The couple have taken financial lessons a step further by transforming ordinary shopping trips into fun learning experiences for Semaya and Joseph. One child keeps a running calculation of what is spent and is responsible for checking items off the list while the other is responsible for finding the best value, Gipson Monroe explains.
“It becomes a game and an open discussion. At first a simple shopping trip would take hours as the kids learned to read packaging, compare prices, and follow a list and budget, but as time moved on they became quicker and more confident,” she explains. “The goal is to always return home spending less than we planned. When the kids do so successfully, they get to split the savings and add it to their personal savings account.”
How Hamilton & Gipson Monroe did it:
Be completely honest about your finances.
“Set goals, and most importantly, make budgeting and dealing with your finances something you do together. It should not fall on the shoulders of just one person,” Gipson Monroe says. It’s important to help each other stay accountable to the goals that have been set and compromise when necessary. Her motto: “Plan. Budget. Save.”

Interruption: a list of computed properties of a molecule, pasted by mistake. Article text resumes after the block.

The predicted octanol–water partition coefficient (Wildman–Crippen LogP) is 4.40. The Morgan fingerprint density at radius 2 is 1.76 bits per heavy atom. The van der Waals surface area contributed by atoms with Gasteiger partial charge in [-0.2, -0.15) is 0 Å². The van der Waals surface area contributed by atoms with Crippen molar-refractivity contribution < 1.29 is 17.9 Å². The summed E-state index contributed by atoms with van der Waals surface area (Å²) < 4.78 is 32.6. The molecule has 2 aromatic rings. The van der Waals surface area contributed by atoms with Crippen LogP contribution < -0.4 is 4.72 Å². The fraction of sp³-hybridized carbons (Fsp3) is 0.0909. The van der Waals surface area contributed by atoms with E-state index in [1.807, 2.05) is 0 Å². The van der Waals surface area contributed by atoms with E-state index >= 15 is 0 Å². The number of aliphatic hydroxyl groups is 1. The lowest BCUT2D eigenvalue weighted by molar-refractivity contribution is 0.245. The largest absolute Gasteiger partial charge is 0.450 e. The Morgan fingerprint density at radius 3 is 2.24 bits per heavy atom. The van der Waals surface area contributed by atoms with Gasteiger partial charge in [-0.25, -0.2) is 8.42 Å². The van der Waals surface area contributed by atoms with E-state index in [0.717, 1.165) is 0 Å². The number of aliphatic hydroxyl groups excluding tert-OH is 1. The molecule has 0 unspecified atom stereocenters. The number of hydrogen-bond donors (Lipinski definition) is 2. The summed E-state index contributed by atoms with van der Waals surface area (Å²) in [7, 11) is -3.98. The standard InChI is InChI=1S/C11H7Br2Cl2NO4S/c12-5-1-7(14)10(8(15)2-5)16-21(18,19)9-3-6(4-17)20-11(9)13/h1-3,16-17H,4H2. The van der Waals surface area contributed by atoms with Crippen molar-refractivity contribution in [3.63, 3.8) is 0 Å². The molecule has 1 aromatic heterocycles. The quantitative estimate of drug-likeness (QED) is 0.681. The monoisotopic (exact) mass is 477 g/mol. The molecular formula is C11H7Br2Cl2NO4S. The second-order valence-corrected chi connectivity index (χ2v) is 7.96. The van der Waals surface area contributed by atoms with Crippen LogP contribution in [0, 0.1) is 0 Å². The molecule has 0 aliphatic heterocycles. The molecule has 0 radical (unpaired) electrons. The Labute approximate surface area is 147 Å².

Include your children in the household budgeting process.
Gipson Monroe and Hamilton believe children must understand money in order to have a healthy relationship with it. They advise having a certain amount of financial disclosure with your children so they aren’t shocked if there’s a sudden shift in the household income. Allow them to sit in on family meetings where financial goals are set, and help them to budget their money. “We never tell our children they can’t have something because we can’t afford it. Instead, we assist them in figuring out if the item fits into their budget. If it does not, then we work with them on a plan to purchase what they want,” Gipson Monroe explains. This process helps children gain a better understanding of where they are spending their individual money and how the overall household is spending money.
Help your children save for their goals.
No matter the dollar amount associated with the goal your child has, it’s important to do plenty of research and keep your child engaged in the process. “Have more than one option to make sure your child understands and commits to the sacrifices that may need to be made,” Gipson Monroe advises. If your child’s goal will cost a significant amount of money, start a savings fund specifically for that goal and work with your child on planning fundraising events and identifying other means of funding to reach the target amount of money.